This post may as well be titled, “What I’ve learned, sartorially speaking, from living in Seattle for the past four months.” True to its reputation, Seattle is a city plagued by sprinkles, storms and everything in between, a fact which has seriously hindered my habit of wearing suede shoes. The good news is, aside from the obvious waterproof-all-your-leather advice, I’ve developed five clever ways to cope with the perpetual precipitation in style, and I’m sharing them here now. Stay dry, my friends!
Happy Friday, lovelies! Valentine’s Day is just four days away, which means it’s time to tell those special people in your life how fond you are of them. To that end, I’ve put together these cheeky little downloadable valentines that can be easily emailed or printed and mailed to the fellow fashion lovers in your life. And always remember: I love you more than Giambattista Valli loves tulle!
Hat: old, similar // Shirt: Banana Republic (old, similar here and here) // Vest: Zara // Jacket: Zara (old, similar here and here) // Leggings: Zella // Boots: Target (old, similar here and here) // Socks: Old Navy (old, similar here) // Mittens: Old Navy (old, similar) // Purse: Forever 21 (old, similar here) // Sunglasses: Karen Walker // Nail polish: Essie
As I mentioned before, my mom, sisters, brother-in-law and niece all found their way up to the PNW to spend Christmas with my brother and I. After couple of days in Seattle, we took a ferry up to the Great White North in pursuit of cozy fires and plenty of snow.
I’m not usually one for resolutions, instead preferring to make small adjustments throughout the year in an effort to live a more balanced life. But this year I’m making an exception. At the close of 2016 I find myself rather unexpectedly in a new city, completely single for the first time in over a decade and less than a year away from 30—to say I’m ready to usher in the new year with fresh start would be an understatement.
And so, after months of toying with the options, I’ve resolved to make three changes in the coming year. One is trivial and fun, another is a mere formalization of a goal I’ve been working toward for a couple years and the last is an honest-to-goodness life-changing resolution so astounding that everyone I’ve told about it—from family and friends to new coworkers—has reacted with nothing short of an eyes-bulging, mouth-agape stare. It’s not going to be easy, but I think it will be important. Read on to find out what my three resolutions are for 2017.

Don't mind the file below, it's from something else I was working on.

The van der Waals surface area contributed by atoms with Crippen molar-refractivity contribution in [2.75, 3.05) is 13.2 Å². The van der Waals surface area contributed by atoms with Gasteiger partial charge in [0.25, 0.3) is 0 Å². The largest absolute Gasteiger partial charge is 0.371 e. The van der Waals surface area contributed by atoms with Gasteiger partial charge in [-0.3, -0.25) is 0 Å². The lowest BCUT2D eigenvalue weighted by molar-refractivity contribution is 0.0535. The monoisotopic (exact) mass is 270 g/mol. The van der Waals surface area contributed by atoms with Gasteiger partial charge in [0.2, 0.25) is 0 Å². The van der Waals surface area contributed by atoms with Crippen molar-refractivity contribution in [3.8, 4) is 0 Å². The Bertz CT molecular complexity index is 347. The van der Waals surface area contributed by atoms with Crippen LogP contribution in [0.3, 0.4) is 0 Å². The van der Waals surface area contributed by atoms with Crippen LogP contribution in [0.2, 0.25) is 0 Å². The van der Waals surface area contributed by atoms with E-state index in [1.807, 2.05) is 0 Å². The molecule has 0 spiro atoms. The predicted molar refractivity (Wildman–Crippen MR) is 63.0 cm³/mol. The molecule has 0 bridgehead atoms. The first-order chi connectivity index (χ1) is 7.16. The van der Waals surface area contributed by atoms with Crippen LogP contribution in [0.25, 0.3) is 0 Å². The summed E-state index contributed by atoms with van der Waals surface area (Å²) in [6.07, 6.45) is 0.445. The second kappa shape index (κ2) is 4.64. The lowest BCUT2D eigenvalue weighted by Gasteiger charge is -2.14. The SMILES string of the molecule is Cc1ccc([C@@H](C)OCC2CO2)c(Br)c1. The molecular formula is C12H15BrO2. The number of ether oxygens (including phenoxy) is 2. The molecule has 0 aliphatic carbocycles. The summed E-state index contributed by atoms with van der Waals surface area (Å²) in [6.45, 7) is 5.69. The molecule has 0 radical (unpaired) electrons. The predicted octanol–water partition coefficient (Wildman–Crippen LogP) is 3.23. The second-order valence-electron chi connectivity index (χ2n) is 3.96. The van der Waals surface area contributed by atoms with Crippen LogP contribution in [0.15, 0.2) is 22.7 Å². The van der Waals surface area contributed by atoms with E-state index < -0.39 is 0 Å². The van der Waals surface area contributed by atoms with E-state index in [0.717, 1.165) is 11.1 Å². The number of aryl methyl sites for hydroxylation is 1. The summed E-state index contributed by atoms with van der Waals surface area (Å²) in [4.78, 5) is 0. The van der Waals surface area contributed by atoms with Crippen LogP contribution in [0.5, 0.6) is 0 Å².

1. Blog Three Times a Week
I love channeling my creative energy into Homemade Banana, and this year I’d like to make my efforts a bit more regimented. I’ll be aiming to put together even more fashion, food and DIY posts in hopes of broadening this community and hopefully making some new blogger friends here in Seattle!
A Havana-born artist who spent her postwar years in Paris exhibiting with Mondrian and developing her craft with Yves Klein before settling in New York in 1954, Herrera failed to achieve any of the critical or commercial success of her male counterpoints. She was a woman and she was Cuban and she was shy and so her significant contributions to the minimalist form were ignored. For five decades she kept painting privately, in her studio loft near Union Square, despite the indifference of the art world.
As has been widely publicized of late, Herrera made her first sale in 2004 at the age of 89. Her first solo exhibition at a major New York museum is currently underway at the Whitney. She’s 101 years old. I’m not usually one for inspirational messages, but for Ms. Herrera, I’ll make an exception.
What passion to wake up every day with the desire to create that which others refuse to acknowledge. What discipline to spend a lifetime in pursuit of the perfect line. What poetic satisfaction—and tragedy—in finding massive success and validation after 50 years of artistic solitude. We could all learn something from Carmen Herrera.
Albert Kriemler certainly did. His Akris Spring 2017 show is directly inspired by several of Ms. Herrera’s most important works. And I have this Akris show to thank for my all-too-tardy introduction to the work and world of Carmen Herrera. I spent the better part of the workday yesterday writing about white linen jackets constructed with shocks of green satin—a nod to Blanco y Verde (1959)—and silk tunics printed with glowing geometric shapes akin to those that energize Iberic (1949). Below, I’ve put together six diptychs that pair Akris looks with their Carmen Herrera-made counterparts.